The initiative began in August, when Sweden sent 35 military trainers to the Kurdish region of the war-torn country. The exact details of their mission has not been revealed due to security reasons.
"The best guess is that we're doing something similar to what we've been doing in Afghanistan, which is called OMLT, Operational Mentoring and Liaison Teams, which is a NATO invention," Magnus Johnsson, a researcher at the Swedish Defence University, tells Radio Sweden.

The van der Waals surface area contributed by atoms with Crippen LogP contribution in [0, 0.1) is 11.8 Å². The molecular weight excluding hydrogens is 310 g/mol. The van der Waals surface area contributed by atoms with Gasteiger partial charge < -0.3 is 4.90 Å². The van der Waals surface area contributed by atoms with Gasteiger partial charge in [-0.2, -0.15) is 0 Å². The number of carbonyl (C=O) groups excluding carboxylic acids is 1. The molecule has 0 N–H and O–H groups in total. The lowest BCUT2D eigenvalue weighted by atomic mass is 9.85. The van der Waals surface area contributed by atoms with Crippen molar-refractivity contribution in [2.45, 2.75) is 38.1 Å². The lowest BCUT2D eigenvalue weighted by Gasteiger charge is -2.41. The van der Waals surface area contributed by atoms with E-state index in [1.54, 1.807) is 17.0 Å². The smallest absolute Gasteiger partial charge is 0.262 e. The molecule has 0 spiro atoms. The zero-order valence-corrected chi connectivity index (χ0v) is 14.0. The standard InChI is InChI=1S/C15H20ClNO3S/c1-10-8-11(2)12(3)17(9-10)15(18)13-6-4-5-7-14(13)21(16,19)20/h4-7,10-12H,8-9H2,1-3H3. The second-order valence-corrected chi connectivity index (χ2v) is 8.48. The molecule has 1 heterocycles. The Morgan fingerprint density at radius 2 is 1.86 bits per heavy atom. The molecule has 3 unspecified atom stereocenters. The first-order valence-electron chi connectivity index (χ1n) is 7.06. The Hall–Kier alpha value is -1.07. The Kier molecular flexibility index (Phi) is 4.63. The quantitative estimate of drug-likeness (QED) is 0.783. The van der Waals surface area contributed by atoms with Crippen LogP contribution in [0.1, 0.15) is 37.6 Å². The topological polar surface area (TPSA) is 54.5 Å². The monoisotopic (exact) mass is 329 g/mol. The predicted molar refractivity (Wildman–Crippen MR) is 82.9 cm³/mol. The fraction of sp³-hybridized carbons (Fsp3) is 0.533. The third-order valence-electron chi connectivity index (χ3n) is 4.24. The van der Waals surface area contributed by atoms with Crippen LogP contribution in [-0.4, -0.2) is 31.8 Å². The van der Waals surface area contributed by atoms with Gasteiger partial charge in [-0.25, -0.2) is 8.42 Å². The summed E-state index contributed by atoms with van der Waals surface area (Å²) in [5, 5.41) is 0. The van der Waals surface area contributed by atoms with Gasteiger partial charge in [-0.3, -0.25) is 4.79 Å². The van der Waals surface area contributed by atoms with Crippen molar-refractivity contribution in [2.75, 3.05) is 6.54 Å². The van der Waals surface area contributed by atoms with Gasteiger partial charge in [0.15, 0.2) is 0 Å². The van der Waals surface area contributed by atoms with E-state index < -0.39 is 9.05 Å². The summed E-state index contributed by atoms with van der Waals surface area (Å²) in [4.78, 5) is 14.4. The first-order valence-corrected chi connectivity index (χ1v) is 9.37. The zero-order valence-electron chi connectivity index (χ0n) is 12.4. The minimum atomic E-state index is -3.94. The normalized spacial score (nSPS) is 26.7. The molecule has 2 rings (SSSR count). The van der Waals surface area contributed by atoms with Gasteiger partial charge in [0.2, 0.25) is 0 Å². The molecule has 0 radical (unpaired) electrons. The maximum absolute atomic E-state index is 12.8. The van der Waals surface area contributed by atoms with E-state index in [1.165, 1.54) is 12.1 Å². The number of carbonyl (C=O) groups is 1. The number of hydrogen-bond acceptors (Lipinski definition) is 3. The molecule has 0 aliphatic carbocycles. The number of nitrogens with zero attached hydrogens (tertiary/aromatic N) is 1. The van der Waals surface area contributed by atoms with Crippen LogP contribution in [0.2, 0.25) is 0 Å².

Sweden is a member of the international coalition against the Islamic State led by the United States.
"I'm very proud of the Swedish unit. They number just 35, but you shouldn't focus on numbers. They are extremely capable and competent, and highly qualified," Hultqvist tells DN.
The Swedish ministers have met top government officials in the capital, Baghdad, and in Erbil, in the northern Kurdish region. The purpose of the trip is to show that Sweden's involvement is both military and civilian and to support the Kurds.
Two percent of Sweden's population has an Iraqi – in many cases, Kurdish – background, Wallström tells DN.